The 86th victim

International conference on counter-terrorism to open in Buenos Aires

By
July 16, 2019 22:22
3 minute read.
The 86th victim

Prime Minister Benjamin Netanyahu and Argentina’s President Mauricio Macri toast each other in Buenos Aires in September. (photo credit: ARGENTINE PRESIDENCY/REUTERS)

On the 25th anniversary of the AMIA Jewish Center bombing in Buenos Aires, Argentine President Mauricio Macri is slated to open an international conference on counter-terrorism.

This will be a commemoration of the 85 people murdered and more than 300 who were wounded that July 18, 1994.

However, over the proceedings looms the specter of the 86th victim, a personal friend, prosecutor Alberto Nisman, gunned down in the early morning of January 18, 2015.

That morning, Nisman was due to present findings of a lengthy investigation into the atrocity to the Argentine Congress.

A few weeks earlier, he had joined me, my Argentine-born wife and two friends in London, where he shared some of his revelations: Hezbollah nests in nine South American and Caribbean countries; over 90 sleepers in Argentina; Iranian arms delivery to Venezuela and its ALBA bloc allies; Fajar-3 missile launchers on the Venezuelan island of Santa Margarita directed toward Tampa, Florida; narcotics-dealing and money-laundering by Hezbollah in the lawless triple frontier region between Argentina, Brazil and Paraguay, etc.

The AMIA assault was preceded in 1992 by the bombing of the Israeli Embassy in Buenos Aires, with 29 dead and more than 100 wounded, the same profile of Iran and Hezbollah is evident in both atrocities.

Over the past 25 years, there have been terrorist assaults all over the world. The importance of AMIA remains in its antisemitic intent and the six “red notice” international arrest warrants of INTERPOL, five of which are still active. Those five are for Iranians, among whom three are known to be close to Supreme Leader Ali Khamenei.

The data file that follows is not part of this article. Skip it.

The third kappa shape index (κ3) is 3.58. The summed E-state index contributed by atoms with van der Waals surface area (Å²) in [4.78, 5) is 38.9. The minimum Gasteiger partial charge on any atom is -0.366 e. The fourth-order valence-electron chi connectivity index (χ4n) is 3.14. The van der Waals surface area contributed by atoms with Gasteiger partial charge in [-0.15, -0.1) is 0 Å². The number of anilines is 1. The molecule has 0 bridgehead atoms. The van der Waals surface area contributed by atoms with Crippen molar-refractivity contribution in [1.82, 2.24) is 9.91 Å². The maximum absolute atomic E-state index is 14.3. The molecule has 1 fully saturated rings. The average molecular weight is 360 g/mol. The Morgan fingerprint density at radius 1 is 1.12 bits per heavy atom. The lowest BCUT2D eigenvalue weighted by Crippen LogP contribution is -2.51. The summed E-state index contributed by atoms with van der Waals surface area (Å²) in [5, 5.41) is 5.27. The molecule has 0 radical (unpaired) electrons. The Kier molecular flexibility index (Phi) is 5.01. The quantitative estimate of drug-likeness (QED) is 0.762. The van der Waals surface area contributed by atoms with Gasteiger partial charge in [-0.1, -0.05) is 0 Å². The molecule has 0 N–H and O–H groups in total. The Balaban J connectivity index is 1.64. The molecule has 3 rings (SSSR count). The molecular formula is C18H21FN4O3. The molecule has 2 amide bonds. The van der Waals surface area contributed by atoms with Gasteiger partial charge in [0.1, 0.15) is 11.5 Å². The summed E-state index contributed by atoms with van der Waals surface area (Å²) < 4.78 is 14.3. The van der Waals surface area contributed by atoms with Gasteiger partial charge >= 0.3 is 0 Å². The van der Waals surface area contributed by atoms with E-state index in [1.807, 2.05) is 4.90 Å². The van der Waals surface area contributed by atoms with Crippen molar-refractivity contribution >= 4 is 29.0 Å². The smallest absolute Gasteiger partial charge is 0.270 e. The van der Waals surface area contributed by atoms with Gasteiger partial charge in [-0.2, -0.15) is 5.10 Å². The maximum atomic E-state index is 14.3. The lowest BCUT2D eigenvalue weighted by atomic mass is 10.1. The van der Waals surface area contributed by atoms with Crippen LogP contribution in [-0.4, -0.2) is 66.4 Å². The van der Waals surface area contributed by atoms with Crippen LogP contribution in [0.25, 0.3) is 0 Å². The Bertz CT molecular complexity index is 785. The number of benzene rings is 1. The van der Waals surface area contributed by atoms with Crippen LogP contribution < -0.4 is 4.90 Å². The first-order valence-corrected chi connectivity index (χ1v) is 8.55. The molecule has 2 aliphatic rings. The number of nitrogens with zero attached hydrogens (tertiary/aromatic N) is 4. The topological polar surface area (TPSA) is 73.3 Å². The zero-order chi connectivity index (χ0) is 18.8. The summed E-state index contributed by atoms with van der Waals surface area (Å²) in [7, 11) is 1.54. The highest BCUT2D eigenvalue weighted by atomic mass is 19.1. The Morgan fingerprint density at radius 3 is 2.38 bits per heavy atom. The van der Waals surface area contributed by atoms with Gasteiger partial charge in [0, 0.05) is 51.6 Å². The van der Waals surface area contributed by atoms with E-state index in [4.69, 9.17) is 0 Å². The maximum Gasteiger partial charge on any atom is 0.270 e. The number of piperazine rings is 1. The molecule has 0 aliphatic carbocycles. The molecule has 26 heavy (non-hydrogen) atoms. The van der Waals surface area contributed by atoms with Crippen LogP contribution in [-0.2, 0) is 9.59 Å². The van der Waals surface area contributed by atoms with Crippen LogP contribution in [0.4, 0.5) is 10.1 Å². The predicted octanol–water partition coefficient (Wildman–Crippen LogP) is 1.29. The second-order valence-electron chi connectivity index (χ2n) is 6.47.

The Simon Wiesenthal Center identified one from photos at a conference in Mecca and called for his detention by Saudi INTERPOL. He flew back to Tehran the following morning.

Another, then defense minister, was seen in the media to be in Bolivia – an ALBA bloc state – on his way to Chile. Again, Santiago INTERPOL was alerted, but he too fled back to Tehran.

Last year, together with the Henry Jackson Society and the Argentine Embassy in London, we marked the 24th AMIA anniversary in a session of the British Parliament. The United Kingdom, in practicing universal jurisdiction, had detained Gen. Pinochet, the Chilean ex-dictator. Our meeting – featuring an AMIA survivor, an Argentine jurist, a British Queen’s Counsel and an expert on Iranian-sponsored terrorism against British troops – was designed to highlight a situation where one of the five, upon landing on British soil, would be detained with an immediate demand for extradition to Buenos Aires for trial.

A journalist asked me for a comment at INTERPOL headquarters in Lyon, following the successful vote on the red notices. “Those complicit in mass murder can no longer openly visit their Swiss bank accounts, have a good Paris meal or see a New York musical... they can only visit the family.”

Our mentor, Simon Wiesenthal, was a great client in the use of red notices in his arrests of Nazi war criminals.

There is an irony in that Jihadi terrorists have followed the Nazis through similar so-called ratlines to South America.

The 86th victim of the AMIA bombing, Alberto Nisman, walked in the footsteps of Wiesenthal and paid the price of a still unsolved assassination.

The previous Argentine regime tried to smother the truth of Nisman’s murder and was willing to sell out justice through a memorandum of understanding with Tehran to forget AMIA.

The current government seeks transparency and closure for the victims.

President Macri, we salute you, as we mourn for the 86th victim. May your counter-terrorism invitees convince their governments to ban Hezbollah and cleanse the Americas from its evil presence.

The writer is director for International Relations of the Simon Wiesenthal Center.


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